I guess that the white picket fence was so close that I was afraid to reach it; I was so used to dark places. I went back into the house with James, put him to bed, and cooked Clint dinner. He came home that night tired and kicked his work boots off. We sat at the dinner table together and each had a glass of wine, laughed, and talked. It felt like we had missed each other and hadn’t had a night like this for so long.

I was still the girl smiling in Clint’s old muscle car. That night, we made love passionately; it had been almost one full year since we had had sex, with us drifting apart. I feel like it brought us so much closer that night. Our intimacy wasn’t planned or forced, and even though it could have been the wine, it felt so right.

September 22, 1989 arrived, and Jared Michaels was born. James looked up at his brother with a smile, since he knew that he had a best friend entering this world. James and his brother would be around four years apart; I couldn’t wait until the day when they would be playing in our backyard in a beautiful suburban neighborhood. This is the perfect time for our family to become closer. I look back on the day when I was sitting in my car with James; things would be so different now if I had left with him then. James wouldn’t have had a brother, and would have barely known his father.

My mother and father were so excited at the hospital that day, and Clint’s parents arrived shortly after with big smiles. Clint’s father held James up in the air and said, “Be nice to your new brother,” as James laughed.

Jared Orion Michaels was his name, and he looked like his mother. He had dark green eyes and a full set of hair already. The doctors gave us a scare when he was first born; he had a breathing problem due to his umbilical cord being wrapped around his neck. I feared that I was going to lose him; he was on a heart monitoring system for over a month.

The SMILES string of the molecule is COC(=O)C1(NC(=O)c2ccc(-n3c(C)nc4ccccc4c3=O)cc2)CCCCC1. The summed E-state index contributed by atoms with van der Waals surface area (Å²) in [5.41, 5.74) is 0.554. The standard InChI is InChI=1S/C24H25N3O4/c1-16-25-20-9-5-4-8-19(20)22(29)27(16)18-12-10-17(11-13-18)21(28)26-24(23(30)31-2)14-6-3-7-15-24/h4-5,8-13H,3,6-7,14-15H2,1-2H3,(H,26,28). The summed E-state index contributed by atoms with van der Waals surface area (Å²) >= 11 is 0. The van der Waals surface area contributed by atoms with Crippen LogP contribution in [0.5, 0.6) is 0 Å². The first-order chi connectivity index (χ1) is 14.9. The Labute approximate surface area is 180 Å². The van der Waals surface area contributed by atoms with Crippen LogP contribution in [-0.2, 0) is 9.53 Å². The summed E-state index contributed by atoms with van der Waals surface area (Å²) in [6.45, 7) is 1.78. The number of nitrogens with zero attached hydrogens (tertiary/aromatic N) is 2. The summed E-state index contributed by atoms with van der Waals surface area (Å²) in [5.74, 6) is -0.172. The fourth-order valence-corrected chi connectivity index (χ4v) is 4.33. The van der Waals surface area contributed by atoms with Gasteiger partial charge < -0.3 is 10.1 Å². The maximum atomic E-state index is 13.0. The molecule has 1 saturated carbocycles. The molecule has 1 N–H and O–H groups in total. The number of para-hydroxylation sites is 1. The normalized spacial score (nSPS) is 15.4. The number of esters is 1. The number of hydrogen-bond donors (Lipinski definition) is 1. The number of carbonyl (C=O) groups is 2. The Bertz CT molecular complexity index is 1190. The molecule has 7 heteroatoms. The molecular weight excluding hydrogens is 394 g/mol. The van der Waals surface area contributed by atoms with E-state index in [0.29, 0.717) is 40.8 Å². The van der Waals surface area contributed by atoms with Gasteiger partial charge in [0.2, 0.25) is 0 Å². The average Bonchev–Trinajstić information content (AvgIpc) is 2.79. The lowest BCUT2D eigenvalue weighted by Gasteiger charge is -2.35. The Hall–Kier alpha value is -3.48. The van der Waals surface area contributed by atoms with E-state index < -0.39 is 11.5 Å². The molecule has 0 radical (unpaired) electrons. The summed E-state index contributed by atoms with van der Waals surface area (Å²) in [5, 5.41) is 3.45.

They said that we had almost lost him, but that we had gotten lucky. Jared was my second blessing in this world. Clint and I, now parents of two, grew closer that day.

A week later, James, Jared, Clint and I stayed home on a beautiful Sunday afternoon. Our apartment in Andover was too small for the four of us, I told Clint. He was scared, but knew what had to be done. We had, however, no money saved up and two kids to support, and knew that one day our modest little apartment wasn’t going to be enough.

During this time, I often suffered severe panic attacks. They had started happening to me when as I was around 21-years-old, right after Jared was born. The feeling was so hard to describe, and Clint never understood. It felt as though my chest was being trampled by elephants; my head would spin and I would look down at my arms and could see everything moving so fast, and I would come so close to passing out and then it would just pass. The panic attacks were no longer than a couple of minutes, but I cried afterwards because I was frightened. I worried that I was slowly becoming my father—was this the start? Who would take care of my children?